Caregivers need to provide a safe "laboratory" for these "young scientists" to conduct their "research." Children need access to a variety of tools and experiences. They need opportunities to learn through trial and error, as well as through planned effort. Their seemingly endless string of repetitive questions can test the limits of the most patient parent. These queries, however, must be acknowledged and responded to in a manner that not only provides answers but also validates and reinforces the child's burgeoning curiosity.
During the dynamic years from age one to five, children develop an emerging sense of themselves as individuals who live in families, as well as within larger social systems. Building on the secure and trusting relationships established in the first year of life, and venturing beyond the parallel play of toddlers, the maturing young child establishes an expanding network of friends and acquaintances.
The culture of the family and that of the community provide a framework within which the socialization process unfolds. The increasingly self-conscious young child grapples with such complex issues as gender roles, peer and/or sibling competition, and the difference between right and wrong. The temperamental differences that were manifested in the feeding, sleeping, and self-regulatory behaviors of the infant are transformed into the varied styles of coping and adaptation demonstrated by the young child. Some young children appear to think before they act; others are impetuous. Some children are slow to warm up while others operate on a very short fuse. Some accept limits and rules with more equanimity than others. The range of "normal" behavior is broad and highly dependent upon the match between the child's and the caregiver's styles. Aggression, acting out, excessive risk taking, and antisocial behaviors are common. Caregivers need to respond with a variety of interventions that set constructive limits and help children achieve self-discipline. Ultimately, healthy social and emotional development depend on how children view themselves and the extent to which they feel valued by others.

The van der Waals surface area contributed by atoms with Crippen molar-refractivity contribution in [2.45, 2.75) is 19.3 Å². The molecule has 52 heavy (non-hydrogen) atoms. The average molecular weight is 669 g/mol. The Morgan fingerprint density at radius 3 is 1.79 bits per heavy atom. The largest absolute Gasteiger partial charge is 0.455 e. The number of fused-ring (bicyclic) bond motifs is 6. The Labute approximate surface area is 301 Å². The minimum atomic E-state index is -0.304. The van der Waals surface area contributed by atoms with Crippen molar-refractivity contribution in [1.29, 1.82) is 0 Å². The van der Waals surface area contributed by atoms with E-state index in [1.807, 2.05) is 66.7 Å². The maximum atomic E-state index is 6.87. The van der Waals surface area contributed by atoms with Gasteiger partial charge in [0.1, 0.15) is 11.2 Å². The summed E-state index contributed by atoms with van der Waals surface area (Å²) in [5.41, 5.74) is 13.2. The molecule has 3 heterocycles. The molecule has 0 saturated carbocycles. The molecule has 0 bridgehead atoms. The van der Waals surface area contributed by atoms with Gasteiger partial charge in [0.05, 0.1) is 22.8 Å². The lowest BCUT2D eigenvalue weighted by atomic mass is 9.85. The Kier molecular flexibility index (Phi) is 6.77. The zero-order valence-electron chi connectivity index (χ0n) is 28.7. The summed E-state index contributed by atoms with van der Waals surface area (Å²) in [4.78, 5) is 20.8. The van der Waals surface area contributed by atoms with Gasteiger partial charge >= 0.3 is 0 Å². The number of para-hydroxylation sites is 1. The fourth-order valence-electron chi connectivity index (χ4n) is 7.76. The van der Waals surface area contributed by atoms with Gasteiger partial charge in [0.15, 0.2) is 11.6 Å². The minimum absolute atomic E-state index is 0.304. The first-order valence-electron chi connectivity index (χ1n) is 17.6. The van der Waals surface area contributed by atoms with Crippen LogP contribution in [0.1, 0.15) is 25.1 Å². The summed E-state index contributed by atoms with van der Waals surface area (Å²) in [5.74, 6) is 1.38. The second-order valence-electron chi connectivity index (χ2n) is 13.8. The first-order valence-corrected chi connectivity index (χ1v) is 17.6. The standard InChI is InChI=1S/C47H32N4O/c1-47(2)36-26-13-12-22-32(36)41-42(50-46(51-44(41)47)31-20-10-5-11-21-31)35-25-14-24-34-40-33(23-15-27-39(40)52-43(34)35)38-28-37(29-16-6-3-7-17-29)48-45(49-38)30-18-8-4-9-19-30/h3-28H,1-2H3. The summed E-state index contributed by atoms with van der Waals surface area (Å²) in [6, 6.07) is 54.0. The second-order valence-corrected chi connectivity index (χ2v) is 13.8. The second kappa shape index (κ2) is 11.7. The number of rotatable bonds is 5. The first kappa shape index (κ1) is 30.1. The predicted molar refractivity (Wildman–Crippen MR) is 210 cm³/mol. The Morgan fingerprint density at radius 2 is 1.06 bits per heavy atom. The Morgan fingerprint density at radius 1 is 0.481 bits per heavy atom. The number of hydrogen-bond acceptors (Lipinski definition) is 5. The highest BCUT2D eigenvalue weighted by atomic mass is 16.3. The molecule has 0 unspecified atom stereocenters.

As young children identify with their parents, caregivers, and other important role models, they internalize a wide range of lifestyle attributes. They can benefit from the exhilaration of regular physical exercise and the joy of laughter shared with family and friends. Meals may be a pleasurable opportunity for nutrition and social interaction, or the focus of family conflict amidst the hurried ingestion of high-fat snacks. Well-monitored, selective television viewing may be an appropriate form of education and entertainment; conversely, television can be a constant source of passive diversion, background noise, and exposure to violence. When faced with adversity or stress, young children may be taught both healthy and unhealthy coping strategies, ranging from denial or retreat to active mastery. During a period when the power of role models and the process of identification are strong, young children incorporate salient features of the lifestyles of those who are most important in their lives. Good health supervision, a collaborative process that involves parents and professionals, can serve as a significant protective factor. In addition, health supervision can contribute to individual autonomy and a growing sense of personal competence and mastery, while enhancing positive interpersonal interactions and the development of rich human relationships.
The Early Childhood Periodicity Schedule shows the recommended health supervision visits for children judged not to be at undue risk. This primary schedule is based on an assessment of the needs of children and families, and of the ability of health professionals to introduce effective interventions.
An augmented schedule is recommended for young children with special health needs; those who live in poverty; those in dysfunctional families; those with insecure, isolated, or single parents; those with chronic illness or disability; those in foster care; those at risk for abuse and/or neglect; those experiencing emotional problems; and those at environmental risk. If major changes such as divorce, remarriage, death, or parental illness occur in the family between regularly scheduled visits additional health supervision visits should be arranged.
1 Year 15 Months 18 Months 2 Years 3 Years 4 Years
Last updated 8/21/96